MINSHAW / KEEN DUO TAKE HOME A SECOND PLACE TROPHY
Round 1 of the 2014 British GT Championship got underway this weekend with a double header at Oulton Park. The weekend saw mixed fortunes with both highs and lows for Trackspeed, the highlight being a fantastic drive by Jon Minshaw and Phil Keen in the #33 car to take second place honours in Race 2. The weekend, however, would be encapsulated by a ‘never say die’ attitude in all four drivers and by the team themselves. An ethos of never giving up would see the team rebuild a car in an evening, repair damage between races and see all four drivers make their way back through the field when luck had run out.Car 12 - J.Firth & W.Hughes
Qualifying 1: DNQ | Qualifying 2: DNQRace 1: DNF | Race 2: DNFAn unlucky run of incidents saw the #12 car of Jody Firth and Warren Hughes have a debut to forget at Oulton Park. The first of their woes came when Firth had an innocuous spin in FP2 and ended up with the car beached in the tire wall at Britten’s. Having left the car, Firth pleaded with the marshalls to stop the session to allow the car to be moved. Concerns were raised that the car was in a dangerous position, as well as having a high chance of the bodywork catching fire against the hot exhausts.
Unfortunately, a few laps later, another innocuous spin from Lee Mowle in the 888 BMW would have devastating repercussions. Almost a carbon copy of Firth’s spin, the BMW would inevitably end up in the same position. A consequent collision with the stricken Porsche resulted in major damage and two written off race cars. As a result, the Firth/Hughes car would take no further part in Saturday’s action (including Qualifying) so #12 would start both of Easter Monday’s races from last position.
Working tirelessly through the evening, the Team managed to rebuild #12 ready for Monday’s races. However, Firth and Hughes’ fortunes would not improve. A fantastic few opening laps from Firth saw #12 make it’s way up to 18th position by lap 3 from starting in P32. By lap 6, Firth sat in 16th position and would try for 15th into Cascades. However, an unfortunately timed half spin from the Jones’ McLaren would leave Firth nowhere to go and the Porsche resultantly suffered front-end damage as the two cars made contact. Firth eventually recovered the Porsche to the pits, but a broken radiator spelt the end of Race 1.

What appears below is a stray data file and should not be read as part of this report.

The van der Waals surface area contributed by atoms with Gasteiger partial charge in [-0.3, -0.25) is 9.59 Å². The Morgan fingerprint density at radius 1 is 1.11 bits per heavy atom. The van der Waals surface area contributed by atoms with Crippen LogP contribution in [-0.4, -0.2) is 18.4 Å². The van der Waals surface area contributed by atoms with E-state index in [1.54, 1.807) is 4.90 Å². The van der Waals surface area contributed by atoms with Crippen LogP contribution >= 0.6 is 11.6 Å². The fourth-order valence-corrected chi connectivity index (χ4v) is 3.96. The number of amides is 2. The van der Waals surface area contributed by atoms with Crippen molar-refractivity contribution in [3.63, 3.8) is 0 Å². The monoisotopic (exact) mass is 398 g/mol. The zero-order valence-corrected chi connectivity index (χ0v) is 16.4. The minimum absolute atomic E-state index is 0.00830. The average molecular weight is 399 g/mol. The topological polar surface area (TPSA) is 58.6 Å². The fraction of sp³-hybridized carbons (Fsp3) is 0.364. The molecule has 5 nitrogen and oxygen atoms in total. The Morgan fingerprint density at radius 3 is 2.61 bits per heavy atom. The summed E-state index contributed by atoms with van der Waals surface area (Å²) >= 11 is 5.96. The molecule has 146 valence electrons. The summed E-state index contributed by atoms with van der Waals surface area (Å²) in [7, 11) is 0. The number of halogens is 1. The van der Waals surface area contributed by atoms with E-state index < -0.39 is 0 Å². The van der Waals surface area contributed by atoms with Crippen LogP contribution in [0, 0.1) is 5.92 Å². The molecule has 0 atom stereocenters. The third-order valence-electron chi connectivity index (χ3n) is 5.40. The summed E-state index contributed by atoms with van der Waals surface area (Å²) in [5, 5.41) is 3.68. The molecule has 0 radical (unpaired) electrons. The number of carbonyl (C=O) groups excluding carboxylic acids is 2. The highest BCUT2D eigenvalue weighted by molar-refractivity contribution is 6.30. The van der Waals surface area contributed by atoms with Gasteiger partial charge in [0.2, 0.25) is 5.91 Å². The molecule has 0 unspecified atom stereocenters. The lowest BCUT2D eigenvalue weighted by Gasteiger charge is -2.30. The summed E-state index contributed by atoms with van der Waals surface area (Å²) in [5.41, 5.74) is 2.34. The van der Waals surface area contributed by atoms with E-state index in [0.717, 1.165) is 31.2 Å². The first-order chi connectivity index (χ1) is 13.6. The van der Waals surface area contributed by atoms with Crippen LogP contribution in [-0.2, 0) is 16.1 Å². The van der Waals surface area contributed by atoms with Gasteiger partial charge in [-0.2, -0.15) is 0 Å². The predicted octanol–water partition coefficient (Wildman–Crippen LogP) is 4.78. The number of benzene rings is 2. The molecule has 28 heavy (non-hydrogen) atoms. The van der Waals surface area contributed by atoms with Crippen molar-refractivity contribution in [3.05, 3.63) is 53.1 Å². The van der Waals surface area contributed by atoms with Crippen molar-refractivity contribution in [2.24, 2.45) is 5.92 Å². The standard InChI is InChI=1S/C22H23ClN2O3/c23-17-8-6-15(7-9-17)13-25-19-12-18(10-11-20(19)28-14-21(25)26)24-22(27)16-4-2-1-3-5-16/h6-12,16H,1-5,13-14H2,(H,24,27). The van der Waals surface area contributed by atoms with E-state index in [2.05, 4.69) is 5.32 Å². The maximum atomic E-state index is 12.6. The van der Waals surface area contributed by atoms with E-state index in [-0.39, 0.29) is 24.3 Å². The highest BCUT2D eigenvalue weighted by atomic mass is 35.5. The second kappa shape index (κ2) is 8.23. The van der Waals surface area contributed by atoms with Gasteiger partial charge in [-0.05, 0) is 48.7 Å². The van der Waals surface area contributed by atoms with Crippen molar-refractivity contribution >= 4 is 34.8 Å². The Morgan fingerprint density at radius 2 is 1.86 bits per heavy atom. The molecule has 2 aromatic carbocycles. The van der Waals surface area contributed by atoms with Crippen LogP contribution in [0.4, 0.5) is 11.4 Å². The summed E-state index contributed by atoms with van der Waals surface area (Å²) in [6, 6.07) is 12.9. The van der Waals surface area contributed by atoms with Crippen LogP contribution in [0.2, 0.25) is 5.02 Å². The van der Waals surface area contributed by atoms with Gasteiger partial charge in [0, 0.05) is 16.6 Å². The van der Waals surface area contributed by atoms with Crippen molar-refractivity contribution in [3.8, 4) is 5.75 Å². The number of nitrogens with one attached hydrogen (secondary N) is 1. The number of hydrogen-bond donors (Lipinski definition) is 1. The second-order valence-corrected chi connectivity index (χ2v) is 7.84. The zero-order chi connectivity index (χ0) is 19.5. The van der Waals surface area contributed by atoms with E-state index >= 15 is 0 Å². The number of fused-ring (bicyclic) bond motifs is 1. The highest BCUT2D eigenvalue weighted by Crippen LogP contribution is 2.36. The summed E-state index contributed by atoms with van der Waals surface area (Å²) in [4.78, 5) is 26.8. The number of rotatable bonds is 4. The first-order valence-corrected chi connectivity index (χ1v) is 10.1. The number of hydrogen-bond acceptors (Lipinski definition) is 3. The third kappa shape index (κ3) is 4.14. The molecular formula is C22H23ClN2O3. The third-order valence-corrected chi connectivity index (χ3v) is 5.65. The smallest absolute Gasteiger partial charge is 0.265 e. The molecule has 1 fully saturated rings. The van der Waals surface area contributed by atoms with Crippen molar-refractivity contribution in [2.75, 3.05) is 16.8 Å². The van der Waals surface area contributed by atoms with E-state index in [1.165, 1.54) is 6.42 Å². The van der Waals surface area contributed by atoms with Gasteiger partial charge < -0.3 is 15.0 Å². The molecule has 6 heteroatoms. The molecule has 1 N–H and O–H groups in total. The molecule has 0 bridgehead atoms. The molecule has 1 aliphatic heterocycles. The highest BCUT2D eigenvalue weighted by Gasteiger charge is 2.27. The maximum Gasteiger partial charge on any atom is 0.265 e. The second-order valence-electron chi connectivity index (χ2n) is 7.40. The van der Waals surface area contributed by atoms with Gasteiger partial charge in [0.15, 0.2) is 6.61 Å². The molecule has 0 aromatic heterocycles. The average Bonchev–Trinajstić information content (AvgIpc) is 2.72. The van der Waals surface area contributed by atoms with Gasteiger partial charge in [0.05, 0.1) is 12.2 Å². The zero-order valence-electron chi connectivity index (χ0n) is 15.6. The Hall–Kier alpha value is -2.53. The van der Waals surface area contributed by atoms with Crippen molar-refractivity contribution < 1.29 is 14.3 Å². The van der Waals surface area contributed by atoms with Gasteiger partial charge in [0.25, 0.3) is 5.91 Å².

Race 2 would see Warren Hughes start and try his hand at climbing through the field. Hughes made a blistering opening lap, putting the #12 Porsche into 21st from 32nd. Unfortunately, it was Warren’s turn, as he found himself behind the McLaren of the Jones’. Jones caught Hughes out with earlier braking than was anticipated and, left with no room for avoidance, Hughes’ #12 car tagged the back of the McLaren. With a touch of déjà vu, the #12 Porsche would once again retire with a broken radiator, this time only managing 6 laps.
Car 33 - J.Minshaw & P.Keen
Qualifying 1: P8 | Qualifying 2: P12Race 1: P10 | Race 2: P2
After a promising opening few laps in Qualifying, Minshaw struggled to extract much more pace out of the Porsche, resulting in an 8th place start for Race 1. Phil Keen followed suit in much the same vane and could not improve upon 12th place in Qualifying 2. Monday’s morning Warm Up, however, showed the duo’s real potential as Phil Keen ended the session on top with a 1:36.341.
Race 1 proved a challenge for the #33 car as an incident in the opening few laps meant Minshaw would drop to P20. Ever the fighter, Minshaw did not allow this unfortunate incident to ruin his race and an impressive drive saw him bring the #33 Porsche up to 13th in time for the pit window to open. However, to add a little spice into the mix, the Safety Car was deployed just as we hit the 25-minute mark. A swift and well drilled driver change saw him hand the car over to Phil Keen and the pair would net an extra 2 positions through the stop, leaving the pits in 11th with White and Buncombe in front. The Safety Car however, would not pick up the leader leaving a huge gulf in the midfield pack. Unperturbed, Phil passed White and began reeling in Buncombe. Getting past would be a different story however, and the pair battling slowed them just enough for Kane and Schulz to enter the fray. An enthralling four way battle would play out over the remaining few laps of the race with Keen able to hold onto a well deserved and hard fought 10th position.
Race 2 would be a more challenging start position for the #33 car, having to make their way to the front from 12th position. Keen consolidated the position for the first half of the race and as the pit window opened, just as Race 1, the Safety Car was deployed for an incident on track. This time the team would choose to leave the car out and after the pit shuffle, Keen found himself in P9 as the Safety Car was called in. A stellar few laps from Keen as his opponents pitted would see the #33 car rise position lap by lap until the car was handed over to Minshaw in P6. Another slick driver change would raise the pair to P4 on pit exit and a determined drive from Minshaw would see him chasing down Attard at over half a second a lap. Fortune would smile kindly on Minshaw in the closing stages of the race, as the leaders tangled resulting in both cars falling down the field and the Safety Car once again being deployed. As the procession of cars readied for the restart, Attard was leading with Minshaw in second. Three GT4 Ginetta’s lay between them, making Minshaw’s challenge for victory all the more difficult. The race restarted with 6 minutes to go and Minshaw made light work of the back marker GT4’s. A hard charge in the remaining few minutes saw Minshaw lapping three quarters of a second faster than the leader, however, time would not be on Minshaw’s side and he finished the race in a fantastic hard fought second place.